My daughter got 4th place in an archery competition the other day. Fourth place is good, but disappointing when you are just one point shy of third place and qualifying for the national tournament. It was especially poignant because my child, who is not materialistic, dislikes odds and ends, and isn’t particularly sentimental about stuff, said wistfully that it would be nice to just once earn a trophy to have something to show for all the hard work. (The picture above is one of the ubiquitous soccer medals and trophies still in the house from her childhood).
My brain immediately flashed to other trophies and awards I have made for people over time. I could, I thought, make her something like the “You still bowl me over” trophy I made for my husband for our anniversary a few years ago. Or I could make her some kind of archery medal, crafted from all my jewelry in the basement. Or I could take the top of one of those Simply Orange juice containers (which are great bases for making small trophies or displays) and glue some cute things on top of it to make her a special trophy. I could pull one of the many amethyst crystals we have (leftover from decorating her bat mitzvah dinner) and make a little sign that said “You rock.”
But I didn’t. It occurred to me that this was one time where homemade wouldn’t do. Now mind you, homemade rules in our house. We bake our cakes and pies from scratch,
do elaborate handmade Halloween displays each year, and every corner of our home is crammed with craft supplies.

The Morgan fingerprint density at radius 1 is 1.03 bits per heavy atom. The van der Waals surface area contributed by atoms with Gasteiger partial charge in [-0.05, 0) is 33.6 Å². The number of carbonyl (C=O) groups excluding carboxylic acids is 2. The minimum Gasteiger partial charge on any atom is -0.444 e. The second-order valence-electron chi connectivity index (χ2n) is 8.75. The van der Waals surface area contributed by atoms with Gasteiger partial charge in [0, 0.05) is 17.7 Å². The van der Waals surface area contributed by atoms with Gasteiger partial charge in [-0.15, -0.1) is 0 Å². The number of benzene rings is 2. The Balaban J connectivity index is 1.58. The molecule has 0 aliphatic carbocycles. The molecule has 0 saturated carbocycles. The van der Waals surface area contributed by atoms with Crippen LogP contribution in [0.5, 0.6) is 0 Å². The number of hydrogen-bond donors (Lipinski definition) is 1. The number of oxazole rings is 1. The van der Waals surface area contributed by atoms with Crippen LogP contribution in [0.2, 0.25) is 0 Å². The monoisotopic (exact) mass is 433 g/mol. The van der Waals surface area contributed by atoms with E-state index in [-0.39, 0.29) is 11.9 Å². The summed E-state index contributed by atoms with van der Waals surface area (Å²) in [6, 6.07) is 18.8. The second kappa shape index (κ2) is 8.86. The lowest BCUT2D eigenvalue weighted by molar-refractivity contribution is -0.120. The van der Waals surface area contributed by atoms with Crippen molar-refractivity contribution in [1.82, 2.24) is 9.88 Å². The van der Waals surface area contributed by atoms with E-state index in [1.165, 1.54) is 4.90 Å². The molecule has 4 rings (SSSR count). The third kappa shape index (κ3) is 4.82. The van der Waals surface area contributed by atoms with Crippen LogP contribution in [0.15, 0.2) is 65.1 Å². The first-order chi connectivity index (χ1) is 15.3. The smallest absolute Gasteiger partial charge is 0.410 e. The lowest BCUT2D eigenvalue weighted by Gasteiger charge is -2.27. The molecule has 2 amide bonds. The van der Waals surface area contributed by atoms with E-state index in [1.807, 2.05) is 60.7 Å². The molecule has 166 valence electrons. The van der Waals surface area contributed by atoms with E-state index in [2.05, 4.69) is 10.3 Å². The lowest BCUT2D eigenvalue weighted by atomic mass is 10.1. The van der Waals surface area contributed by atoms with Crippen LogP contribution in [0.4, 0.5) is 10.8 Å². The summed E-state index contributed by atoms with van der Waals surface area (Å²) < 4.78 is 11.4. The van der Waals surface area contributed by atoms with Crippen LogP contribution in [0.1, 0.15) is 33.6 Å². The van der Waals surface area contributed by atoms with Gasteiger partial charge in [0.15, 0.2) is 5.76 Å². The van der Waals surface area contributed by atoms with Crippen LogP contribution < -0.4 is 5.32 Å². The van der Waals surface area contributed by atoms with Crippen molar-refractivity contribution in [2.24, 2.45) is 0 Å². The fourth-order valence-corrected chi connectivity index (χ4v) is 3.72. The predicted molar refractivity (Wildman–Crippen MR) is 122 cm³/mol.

Halloween costumes, in particular, were handmade (even when I didn’t want them to be. There was the year that Rebecca wanted to be Kim Possible and there were many many Kim Possible costumes available and I was desperate to just buy one and be done with it, but Rebecca wanted Kim’s battle suit, which just couldn’t be bought. Ultimately, it turned out great, but I probably wouldn’t have done it if she hadn’t expressed her clear preference for homemade, as in “Mom, I want you to make this for me because ours are better!”
Sometimes, however, that cheap plastic trophy can’t be duplicated. Yes, years from now it would have ended up in a box somewhere in the attic or in the bottom of a landfill, but right at this moment, it represented an intangible made concrete. Proving to yourself and your peers that you can do it, your are WORTHY, you know what you are doing–all of that stuff that is so deeply felt when you are a teenager once in a while requires outside validation in the form of a trophy or a ribbon or the top score on a test. At that point it isn’t about being good or talented or proficient; instead, it is answering one of those deep questions that burn within–do I, can I measure up?
My daughter is fantastic and talented and skilled. And she knows that she has much to contribute. She loves the pure feeling of calm and determination that comes from aiming and letting her arrow fly. But I can’t fault her for wanting a little statue that says, “hey, you did good!” And I can’t duplicate that particular one, because it is deeply tied to a particular moment, and contest, and time and place that won’t be repeated. Moreover, there were only three trophies per category–three high school girls; three trophies. That was it. And as with commodities everywhere, the scarcity makes the reward that much more desirable. So we had a good lunch and a long talk and she got some high fives and some hugs and we all moved on. She will remember that, too, I hope, and know she is loved.
We like to think we can make everything better for our kids, whether it is with a hug or a shoulder to cry on, chocolate cake, or even a homemade trophy, but sometimes, we can’t. Being sad and facing disappointment are part of growing up. Sometimes a homemade trophy is the best thing in the world, but sometimes it just says we are trying too hard to substitute or supplant an emotion that must be faced. I guess knowing when to make that call will always be part of parenting, whether your tools of the trade are your shoulders, your arms, or your crafty hands.